Home Gambling Industry Florida wins lawsuit over its compact with the Seminole Tribe of Florida

Florida wins lawsuit over its compact with the Seminole Tribe of Florida

19 Oct 2021
3 min. read

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A federal judge has dismissed a lawsuit that attempted to deny the Seminole Tribe of control of sports betting in Florida.

Governor Ron DeSantis and the Seminole Tribe were winners after the judge dismissed the lawsuit that challenges a gaming compact that enables the tribe to have a virtual monopoly on sports betting in the state of Florida. This deal permits the tribe to manage sports betting for bettors in the state who can place online bets.

The lawsuit was filed by the owners of Bonita Springs Poker Room in Southwest Florida and Magic City Casino in Miami-Dade County, both of which are pari-mutuel facilities. This lawsuit was filed in July, and lawmakers in the state passed a wide-scope gambling deal between Florida and the Seminole tribe.

The pari-mutuels indicate that federal laws may be violated if people are allowed to place sports bets off tribal establishments in the state. They say that online sports betting will harm their business by eroding their customer base, and this will make them lose money.

Attorneys representing DeSantis and Florida Secretary for Business and Professional Regulation Julie Brown requested that District Judge Allen Winsor dismiss the lawsuit because the pari-mutuels cannot challenge the compact because they can't prove they have been harmed by it. Winsor agreed with the State in a 20-page ruling against the pari-mutuels this past Monday.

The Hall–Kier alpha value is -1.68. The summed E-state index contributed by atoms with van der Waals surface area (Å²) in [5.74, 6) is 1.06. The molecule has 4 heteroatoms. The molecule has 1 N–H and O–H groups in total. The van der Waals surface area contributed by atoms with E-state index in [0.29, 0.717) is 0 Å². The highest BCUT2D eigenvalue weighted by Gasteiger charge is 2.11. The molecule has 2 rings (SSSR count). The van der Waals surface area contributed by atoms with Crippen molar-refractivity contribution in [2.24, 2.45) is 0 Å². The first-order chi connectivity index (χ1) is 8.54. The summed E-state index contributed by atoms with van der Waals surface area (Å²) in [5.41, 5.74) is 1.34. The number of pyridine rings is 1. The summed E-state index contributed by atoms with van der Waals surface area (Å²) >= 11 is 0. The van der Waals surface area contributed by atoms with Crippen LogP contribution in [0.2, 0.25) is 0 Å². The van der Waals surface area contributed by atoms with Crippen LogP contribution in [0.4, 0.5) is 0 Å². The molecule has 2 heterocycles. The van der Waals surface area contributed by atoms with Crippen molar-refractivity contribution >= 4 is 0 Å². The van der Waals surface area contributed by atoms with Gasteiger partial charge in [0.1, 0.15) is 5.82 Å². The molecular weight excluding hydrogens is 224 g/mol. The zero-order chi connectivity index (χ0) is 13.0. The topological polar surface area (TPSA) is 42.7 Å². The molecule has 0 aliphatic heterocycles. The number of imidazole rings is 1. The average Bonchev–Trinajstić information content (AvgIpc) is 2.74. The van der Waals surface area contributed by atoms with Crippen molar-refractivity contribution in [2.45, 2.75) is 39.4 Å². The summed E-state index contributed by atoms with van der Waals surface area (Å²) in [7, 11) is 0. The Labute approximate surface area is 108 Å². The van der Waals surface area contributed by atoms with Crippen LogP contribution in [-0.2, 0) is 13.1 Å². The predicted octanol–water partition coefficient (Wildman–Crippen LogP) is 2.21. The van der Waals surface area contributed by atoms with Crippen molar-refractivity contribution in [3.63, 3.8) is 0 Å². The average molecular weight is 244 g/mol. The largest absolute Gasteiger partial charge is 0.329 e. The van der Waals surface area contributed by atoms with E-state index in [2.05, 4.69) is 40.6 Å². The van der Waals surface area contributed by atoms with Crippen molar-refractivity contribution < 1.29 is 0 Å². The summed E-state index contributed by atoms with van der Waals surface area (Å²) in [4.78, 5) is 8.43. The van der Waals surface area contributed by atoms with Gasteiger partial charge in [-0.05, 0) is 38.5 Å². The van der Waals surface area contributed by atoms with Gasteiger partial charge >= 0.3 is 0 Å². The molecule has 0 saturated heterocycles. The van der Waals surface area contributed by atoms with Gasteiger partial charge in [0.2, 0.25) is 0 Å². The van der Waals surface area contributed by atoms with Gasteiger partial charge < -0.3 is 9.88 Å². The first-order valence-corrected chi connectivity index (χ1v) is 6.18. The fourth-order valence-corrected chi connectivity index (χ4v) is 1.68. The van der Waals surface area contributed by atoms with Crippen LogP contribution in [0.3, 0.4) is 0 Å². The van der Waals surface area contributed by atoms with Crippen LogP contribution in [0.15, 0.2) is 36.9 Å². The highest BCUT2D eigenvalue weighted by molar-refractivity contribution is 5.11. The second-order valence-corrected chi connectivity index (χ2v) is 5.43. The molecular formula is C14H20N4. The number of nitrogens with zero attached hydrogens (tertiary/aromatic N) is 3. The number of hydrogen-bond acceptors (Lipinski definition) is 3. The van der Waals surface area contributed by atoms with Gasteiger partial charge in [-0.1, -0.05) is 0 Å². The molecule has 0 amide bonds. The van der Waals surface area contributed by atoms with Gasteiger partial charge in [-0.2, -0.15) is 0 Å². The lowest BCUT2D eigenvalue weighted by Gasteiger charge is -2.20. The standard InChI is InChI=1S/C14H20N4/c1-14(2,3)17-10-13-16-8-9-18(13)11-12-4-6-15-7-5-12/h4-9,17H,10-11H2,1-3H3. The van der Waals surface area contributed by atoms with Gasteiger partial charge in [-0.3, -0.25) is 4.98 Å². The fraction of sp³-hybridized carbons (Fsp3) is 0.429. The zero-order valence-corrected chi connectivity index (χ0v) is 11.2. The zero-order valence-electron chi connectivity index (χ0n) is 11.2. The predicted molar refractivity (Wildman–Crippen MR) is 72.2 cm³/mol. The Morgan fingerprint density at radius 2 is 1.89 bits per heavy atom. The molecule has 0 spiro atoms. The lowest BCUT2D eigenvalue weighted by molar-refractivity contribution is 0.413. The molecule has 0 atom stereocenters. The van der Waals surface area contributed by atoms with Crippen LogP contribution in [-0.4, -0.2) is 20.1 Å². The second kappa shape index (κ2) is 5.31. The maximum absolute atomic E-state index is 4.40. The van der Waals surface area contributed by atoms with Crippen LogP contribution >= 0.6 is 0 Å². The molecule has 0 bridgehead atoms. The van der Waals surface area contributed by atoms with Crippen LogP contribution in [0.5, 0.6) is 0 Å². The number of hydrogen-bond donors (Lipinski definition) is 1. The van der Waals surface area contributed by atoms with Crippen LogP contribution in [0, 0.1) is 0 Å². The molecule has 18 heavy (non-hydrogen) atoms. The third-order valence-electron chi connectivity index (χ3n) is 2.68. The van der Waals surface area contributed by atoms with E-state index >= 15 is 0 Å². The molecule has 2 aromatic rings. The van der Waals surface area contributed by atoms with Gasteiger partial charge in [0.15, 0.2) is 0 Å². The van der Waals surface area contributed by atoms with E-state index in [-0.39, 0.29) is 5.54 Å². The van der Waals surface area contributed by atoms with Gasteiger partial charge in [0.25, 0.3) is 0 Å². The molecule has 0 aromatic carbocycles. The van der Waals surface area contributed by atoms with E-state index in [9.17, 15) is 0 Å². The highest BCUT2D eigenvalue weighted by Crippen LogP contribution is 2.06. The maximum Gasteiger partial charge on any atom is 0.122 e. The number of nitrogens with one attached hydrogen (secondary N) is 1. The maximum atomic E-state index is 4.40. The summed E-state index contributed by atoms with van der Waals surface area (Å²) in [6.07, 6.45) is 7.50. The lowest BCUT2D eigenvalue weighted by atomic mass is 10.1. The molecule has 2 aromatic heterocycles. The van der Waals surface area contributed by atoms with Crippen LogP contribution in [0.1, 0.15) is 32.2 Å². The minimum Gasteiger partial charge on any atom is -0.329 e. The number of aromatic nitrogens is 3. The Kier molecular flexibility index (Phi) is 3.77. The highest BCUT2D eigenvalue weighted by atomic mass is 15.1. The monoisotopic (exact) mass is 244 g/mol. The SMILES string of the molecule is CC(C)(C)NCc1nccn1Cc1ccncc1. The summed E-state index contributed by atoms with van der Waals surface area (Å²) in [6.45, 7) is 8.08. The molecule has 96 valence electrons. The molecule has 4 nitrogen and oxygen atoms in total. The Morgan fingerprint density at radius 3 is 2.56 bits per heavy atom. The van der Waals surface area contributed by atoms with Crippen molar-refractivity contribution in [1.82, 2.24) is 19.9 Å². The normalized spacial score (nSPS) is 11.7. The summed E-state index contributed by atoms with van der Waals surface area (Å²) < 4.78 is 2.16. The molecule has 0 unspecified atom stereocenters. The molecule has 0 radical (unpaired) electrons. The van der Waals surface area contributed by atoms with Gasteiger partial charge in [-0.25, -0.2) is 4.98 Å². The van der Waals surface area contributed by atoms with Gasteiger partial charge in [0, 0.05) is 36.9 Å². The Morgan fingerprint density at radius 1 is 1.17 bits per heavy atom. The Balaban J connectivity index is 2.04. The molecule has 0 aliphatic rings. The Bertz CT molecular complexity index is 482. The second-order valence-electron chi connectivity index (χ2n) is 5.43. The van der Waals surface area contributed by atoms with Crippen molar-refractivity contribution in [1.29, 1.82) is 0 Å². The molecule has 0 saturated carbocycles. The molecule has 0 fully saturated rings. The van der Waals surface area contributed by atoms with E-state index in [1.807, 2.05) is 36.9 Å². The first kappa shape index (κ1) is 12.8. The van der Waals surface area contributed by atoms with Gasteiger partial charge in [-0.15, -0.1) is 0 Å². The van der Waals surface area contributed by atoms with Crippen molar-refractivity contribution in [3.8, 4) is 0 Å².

Among other things, the pari-mutuels cannot sue the Governor or the Secretary because it is not possible to trace any harm to their activities. The conclusion is that the pari-mutuels are not negatively affected by the ability of the secretary to supervise the casinos of the tribe or submit audit reports.

Winsor also stated that the plaintiffs could not prove that their claim of potential harms was traceable to the Governor of the state.

DeSantis and the tribe signed a new gaming compact last April, and state lawmakers ratified it in May. The compact states that bets can be made anywhere in Florida utilising a mobile app or other electronic device and will be considered conducted exclusively by the tribe.

The compact permits the tribe to offer online betting, but it has not yet launched its operations, partially because of this lawsuit and two others still pending. Although it is not clear when sports betting will be possible for gamblers in Florida, the Seminoles have hailed this ruling by Judge Winsor.

The Havenick family has owned pari-mutuel facilities for over fifty years.


Image source: Governor’s press office




19 Oct 2021
3 min. read